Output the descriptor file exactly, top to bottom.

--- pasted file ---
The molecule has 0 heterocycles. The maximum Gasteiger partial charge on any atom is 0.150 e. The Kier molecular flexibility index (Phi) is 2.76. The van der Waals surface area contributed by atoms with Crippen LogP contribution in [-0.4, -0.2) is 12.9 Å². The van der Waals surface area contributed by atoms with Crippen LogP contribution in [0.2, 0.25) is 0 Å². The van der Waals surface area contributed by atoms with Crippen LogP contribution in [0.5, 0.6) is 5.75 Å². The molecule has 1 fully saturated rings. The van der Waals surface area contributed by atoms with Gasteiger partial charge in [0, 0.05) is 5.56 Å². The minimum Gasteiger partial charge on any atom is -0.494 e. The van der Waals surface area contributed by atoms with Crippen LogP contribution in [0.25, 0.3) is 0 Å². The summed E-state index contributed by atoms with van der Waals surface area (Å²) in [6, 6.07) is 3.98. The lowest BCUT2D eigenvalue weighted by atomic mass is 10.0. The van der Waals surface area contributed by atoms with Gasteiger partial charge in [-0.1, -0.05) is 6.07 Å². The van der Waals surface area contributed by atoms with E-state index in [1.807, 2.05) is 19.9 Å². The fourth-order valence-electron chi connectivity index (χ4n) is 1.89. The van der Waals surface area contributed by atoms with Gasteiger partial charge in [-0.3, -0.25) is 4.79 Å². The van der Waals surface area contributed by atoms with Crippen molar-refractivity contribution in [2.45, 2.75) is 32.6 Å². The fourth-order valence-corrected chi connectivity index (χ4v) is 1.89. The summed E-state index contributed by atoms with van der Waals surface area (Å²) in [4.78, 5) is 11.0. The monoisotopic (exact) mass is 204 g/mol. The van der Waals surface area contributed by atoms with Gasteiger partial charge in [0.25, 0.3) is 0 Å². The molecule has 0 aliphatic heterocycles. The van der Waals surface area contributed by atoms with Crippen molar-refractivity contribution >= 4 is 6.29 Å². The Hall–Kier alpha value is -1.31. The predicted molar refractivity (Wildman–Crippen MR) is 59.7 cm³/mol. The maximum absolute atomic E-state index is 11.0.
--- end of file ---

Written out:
The molecule has 0 heterocycles. The maximum Gasteiger partial charge on any atom is 0.150 e. The Kier molecular flexibility index (Phi) is 2.76. The van der Waals surface area contributed by atoms with Crippen LogP contribution in [-0.4, -0.2) is 12.9 Å². The van der Waals surface area contributed by atoms with Crippen LogP contribution in [0.2, 0.25) is 0 Å². The van der Waals surface area contributed by atoms with Crippen LogP contribution in [0.5, 0.6) is 5.75 Å². The molecule has 1 fully saturated rings. The van der Waals surface area contributed by atoms with Gasteiger partial charge in [0, 0.05) is 5.56 Å². The minimum Gasteiger partial charge on any atom is -0.494 e. The van der Waals surface area contributed by atoms with Crippen LogP contribution in [0.25, 0.3) is 0 Å². The summed E-state index contributed by atoms with van der Waals surface area (Å²) in [6, 6.07) is 3.98. The lowest BCUT2D eigenvalue weighted by atomic mass is 10.0. The van der Waals surface area contributed by atoms with Gasteiger partial charge in [-0.1, -0.05) is 6.07 Å². The van der Waals surface area contributed by atoms with E-state index in [1.807, 2.05) is 19.9 Å². The fourth-order valence-electron chi connectivity index (χ4n) is 1.89. The van der Waals surface area contributed by atoms with Gasteiger partial charge in [-0.3, -0.25) is 4.79 Å². The van der Waals surface area contributed by atoms with Crippen molar-refractivity contribution in [2.45, 2.75) is 32.6 Å². The fourth-order valence-corrected chi connectivity index (χ4v) is 1.89. The summed E-state index contributed by atoms with van der Waals surface area (Å²) in [4.78, 5) is 11.0. The monoisotopic (exact) mass is 204 g/mol. The van der Waals surface area contributed by atoms with Gasteiger partial charge in [0.25, 0.3) is 0 Å². The molecule has 0 aliphatic heterocycles. The van der Waals surface area contributed by atoms with Crippen molar-refractivity contribution >= 4 is 6.29 Å². The Hall–Kier alpha value is -1.31. The predicted molar refractivity (Wildman–Crippen MR) is 59.7 cm³/mol. The maximum absolute atomic E-state index is 11.0.